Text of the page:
In our Jackson, Mississippi office, we have a formal process for uncontested divorces, and follow it carefully.
When you call we will schedule a consultation for you to come in and speak with us about the background facts of your case. We are very careful during this initial consultation and go in depth about the facts of your case to make sure we have a complete understanding of the background of your marriage. During this initial consultation we will discuss various facts relating to you and your spouses’ relationship, marriage, finances, fault, assets, debts, and employment. We will also discuss divorce law in Mississippi. The goal of the initial consultation is to give your Jackson uncontested divorce attorney the information he needs to look out for your best interests during the divorce process in Mississippi and to inform you on the law on divorce in the State of Mississippi. The information learned from our initial consultation is also critical because it will also assist your attorney with drafting the specialized terms and conditions of your written divorce agreement.
If, after our consultation, you elect to go with an irreconcilable differences divorce, an experienced divorce attorney will then carefully draft your divorce paperwork. Divorces are filed in Chancery Court in Mississippi. Experience with Mississippi divorce law is important at this stage. Every state has different requirements, and, in fact, every county in Mississippi has its own chancery court with its own chancellor or set of chancellors that may prefer for things to be done a different way. We are experienced and have filed numerous cases in these courts. These documents will be drafted to your specific jurisdiction and facts, and will include a Complaint for Divorce- Irreconcilable Differences, a Final Judgment and a Child Custody and Property Settlement Agreement. In Mississippi, the parties will typically need to execute an 8.05 Financial Declaration and, if an unrepresented party is involved, and Waiver of Counsel.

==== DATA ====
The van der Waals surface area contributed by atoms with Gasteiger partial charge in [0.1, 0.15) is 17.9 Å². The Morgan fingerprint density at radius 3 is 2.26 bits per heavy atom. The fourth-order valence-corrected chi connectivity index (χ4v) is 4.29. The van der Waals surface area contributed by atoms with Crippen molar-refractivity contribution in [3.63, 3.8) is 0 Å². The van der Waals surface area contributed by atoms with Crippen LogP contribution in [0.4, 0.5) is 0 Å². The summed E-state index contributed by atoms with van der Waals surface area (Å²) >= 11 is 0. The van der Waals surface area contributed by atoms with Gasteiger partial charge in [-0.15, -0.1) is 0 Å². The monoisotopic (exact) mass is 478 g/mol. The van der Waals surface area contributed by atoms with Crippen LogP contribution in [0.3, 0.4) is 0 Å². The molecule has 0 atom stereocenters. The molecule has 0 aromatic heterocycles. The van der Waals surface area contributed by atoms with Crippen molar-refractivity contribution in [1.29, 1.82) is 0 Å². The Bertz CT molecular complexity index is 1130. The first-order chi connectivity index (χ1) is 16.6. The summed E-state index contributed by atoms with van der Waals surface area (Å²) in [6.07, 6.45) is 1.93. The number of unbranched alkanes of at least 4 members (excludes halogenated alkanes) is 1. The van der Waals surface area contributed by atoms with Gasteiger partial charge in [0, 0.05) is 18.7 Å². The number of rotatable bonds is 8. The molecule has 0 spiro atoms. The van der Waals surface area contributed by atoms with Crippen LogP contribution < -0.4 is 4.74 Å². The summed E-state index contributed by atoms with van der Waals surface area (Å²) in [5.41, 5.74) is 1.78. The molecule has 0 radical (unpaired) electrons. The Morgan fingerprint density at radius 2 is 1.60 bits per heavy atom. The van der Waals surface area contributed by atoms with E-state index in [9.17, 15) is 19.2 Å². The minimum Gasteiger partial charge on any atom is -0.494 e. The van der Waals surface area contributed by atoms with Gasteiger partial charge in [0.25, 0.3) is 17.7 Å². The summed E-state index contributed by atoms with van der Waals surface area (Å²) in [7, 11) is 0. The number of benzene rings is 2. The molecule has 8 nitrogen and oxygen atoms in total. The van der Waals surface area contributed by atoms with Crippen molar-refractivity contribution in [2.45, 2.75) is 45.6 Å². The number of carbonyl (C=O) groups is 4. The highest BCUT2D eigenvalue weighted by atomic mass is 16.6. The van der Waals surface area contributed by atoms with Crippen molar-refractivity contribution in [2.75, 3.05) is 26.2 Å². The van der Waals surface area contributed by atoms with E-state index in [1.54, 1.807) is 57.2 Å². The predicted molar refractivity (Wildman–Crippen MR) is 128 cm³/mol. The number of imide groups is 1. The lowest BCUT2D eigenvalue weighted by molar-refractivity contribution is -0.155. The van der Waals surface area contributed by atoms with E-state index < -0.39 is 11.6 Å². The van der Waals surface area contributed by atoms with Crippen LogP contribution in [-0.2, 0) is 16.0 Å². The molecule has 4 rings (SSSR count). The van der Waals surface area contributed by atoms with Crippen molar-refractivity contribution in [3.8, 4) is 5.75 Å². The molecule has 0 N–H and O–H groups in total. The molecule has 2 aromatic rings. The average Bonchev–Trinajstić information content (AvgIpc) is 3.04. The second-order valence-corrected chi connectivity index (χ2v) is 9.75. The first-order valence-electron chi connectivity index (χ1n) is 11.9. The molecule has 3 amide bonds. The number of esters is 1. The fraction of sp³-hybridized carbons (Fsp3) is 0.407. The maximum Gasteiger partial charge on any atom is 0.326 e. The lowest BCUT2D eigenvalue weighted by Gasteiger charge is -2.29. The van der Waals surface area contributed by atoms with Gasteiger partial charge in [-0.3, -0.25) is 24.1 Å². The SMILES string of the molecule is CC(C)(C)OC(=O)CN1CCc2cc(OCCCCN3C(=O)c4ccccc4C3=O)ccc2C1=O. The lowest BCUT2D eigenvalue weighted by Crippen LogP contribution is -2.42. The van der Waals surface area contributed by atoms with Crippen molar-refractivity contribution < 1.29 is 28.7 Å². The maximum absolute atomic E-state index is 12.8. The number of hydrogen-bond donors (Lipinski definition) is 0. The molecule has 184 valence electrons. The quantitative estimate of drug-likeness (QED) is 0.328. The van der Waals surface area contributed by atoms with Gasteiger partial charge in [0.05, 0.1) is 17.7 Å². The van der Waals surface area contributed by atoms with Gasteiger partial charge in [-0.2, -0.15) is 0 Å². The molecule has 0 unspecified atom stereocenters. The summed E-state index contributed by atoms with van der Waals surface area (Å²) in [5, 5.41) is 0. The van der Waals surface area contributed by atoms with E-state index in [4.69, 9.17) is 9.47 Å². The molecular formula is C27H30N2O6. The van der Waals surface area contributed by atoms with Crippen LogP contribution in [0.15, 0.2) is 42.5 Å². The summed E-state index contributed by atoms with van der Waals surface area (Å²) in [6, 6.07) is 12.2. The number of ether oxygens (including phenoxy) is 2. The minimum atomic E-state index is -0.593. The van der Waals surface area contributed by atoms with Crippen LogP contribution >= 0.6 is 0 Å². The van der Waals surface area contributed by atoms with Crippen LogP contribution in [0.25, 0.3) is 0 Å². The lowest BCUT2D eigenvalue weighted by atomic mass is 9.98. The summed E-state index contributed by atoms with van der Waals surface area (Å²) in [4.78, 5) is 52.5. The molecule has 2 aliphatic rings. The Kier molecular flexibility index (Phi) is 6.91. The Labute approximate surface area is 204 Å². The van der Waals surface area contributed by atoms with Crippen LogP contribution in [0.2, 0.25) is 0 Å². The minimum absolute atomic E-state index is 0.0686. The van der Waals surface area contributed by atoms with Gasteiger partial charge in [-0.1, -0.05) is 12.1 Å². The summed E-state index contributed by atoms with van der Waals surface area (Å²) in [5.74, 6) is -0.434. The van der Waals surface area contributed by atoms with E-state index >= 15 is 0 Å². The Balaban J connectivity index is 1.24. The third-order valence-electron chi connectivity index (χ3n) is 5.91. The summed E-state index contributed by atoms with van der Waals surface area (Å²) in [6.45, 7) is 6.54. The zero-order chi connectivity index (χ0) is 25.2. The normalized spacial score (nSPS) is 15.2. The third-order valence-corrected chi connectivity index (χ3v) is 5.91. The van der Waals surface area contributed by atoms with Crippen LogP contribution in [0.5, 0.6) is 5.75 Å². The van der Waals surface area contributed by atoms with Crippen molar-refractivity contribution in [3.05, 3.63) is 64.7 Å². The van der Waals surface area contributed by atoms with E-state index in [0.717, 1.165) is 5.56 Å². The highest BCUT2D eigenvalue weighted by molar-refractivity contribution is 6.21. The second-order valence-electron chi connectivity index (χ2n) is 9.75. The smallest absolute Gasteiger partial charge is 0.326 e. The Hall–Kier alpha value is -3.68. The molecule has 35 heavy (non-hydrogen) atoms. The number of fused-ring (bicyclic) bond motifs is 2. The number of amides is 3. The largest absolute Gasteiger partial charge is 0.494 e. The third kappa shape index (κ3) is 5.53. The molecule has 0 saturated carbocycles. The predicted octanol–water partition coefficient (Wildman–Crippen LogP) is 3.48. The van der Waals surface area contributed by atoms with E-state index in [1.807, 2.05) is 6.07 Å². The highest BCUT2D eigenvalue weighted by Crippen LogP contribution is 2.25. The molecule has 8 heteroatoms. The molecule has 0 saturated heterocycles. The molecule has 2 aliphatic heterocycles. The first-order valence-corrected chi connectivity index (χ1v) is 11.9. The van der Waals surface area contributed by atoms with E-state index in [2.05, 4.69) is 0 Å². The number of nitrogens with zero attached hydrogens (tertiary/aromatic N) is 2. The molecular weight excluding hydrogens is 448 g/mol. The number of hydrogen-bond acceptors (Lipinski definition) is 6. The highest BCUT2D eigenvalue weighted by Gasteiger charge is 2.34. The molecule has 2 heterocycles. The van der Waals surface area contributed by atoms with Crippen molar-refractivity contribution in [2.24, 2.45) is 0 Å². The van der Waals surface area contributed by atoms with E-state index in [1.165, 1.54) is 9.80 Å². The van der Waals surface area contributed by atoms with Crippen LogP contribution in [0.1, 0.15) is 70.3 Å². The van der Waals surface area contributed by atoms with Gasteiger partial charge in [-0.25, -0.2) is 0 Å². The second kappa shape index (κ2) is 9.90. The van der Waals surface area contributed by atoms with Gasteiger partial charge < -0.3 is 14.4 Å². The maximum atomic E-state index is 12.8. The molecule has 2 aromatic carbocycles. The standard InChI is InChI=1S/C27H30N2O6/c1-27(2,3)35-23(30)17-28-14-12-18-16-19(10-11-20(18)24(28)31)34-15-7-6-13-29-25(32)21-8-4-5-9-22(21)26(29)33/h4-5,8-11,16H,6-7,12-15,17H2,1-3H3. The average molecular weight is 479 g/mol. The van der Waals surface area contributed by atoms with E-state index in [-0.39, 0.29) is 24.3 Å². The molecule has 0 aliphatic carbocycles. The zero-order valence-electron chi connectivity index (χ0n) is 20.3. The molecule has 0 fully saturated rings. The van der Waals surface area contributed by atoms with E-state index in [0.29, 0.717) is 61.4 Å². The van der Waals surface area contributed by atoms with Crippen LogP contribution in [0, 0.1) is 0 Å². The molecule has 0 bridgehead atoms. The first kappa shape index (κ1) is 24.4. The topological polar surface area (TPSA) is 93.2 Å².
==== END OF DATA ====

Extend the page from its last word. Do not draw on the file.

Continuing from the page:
Once prepared, your attorney will go over these documents with you carefully and give you time to review this paperwork, ask questions about the proposed agreement and allow you time to discuss any changes. This is a very important step in the process, as many common mistakes can be eliminated by a careful review of the paperwork by the client. Also, a careful review of the paperwork at this stage may save time and money in the long run. Once your divorce paperwork is approved, the next step is presenting the paperwork to your spouse and allowing the spouse to participate in the same review. Assuming the agreement is approved, all parties with need to execute the initial the paperwork.Filing your Mississippi Divorce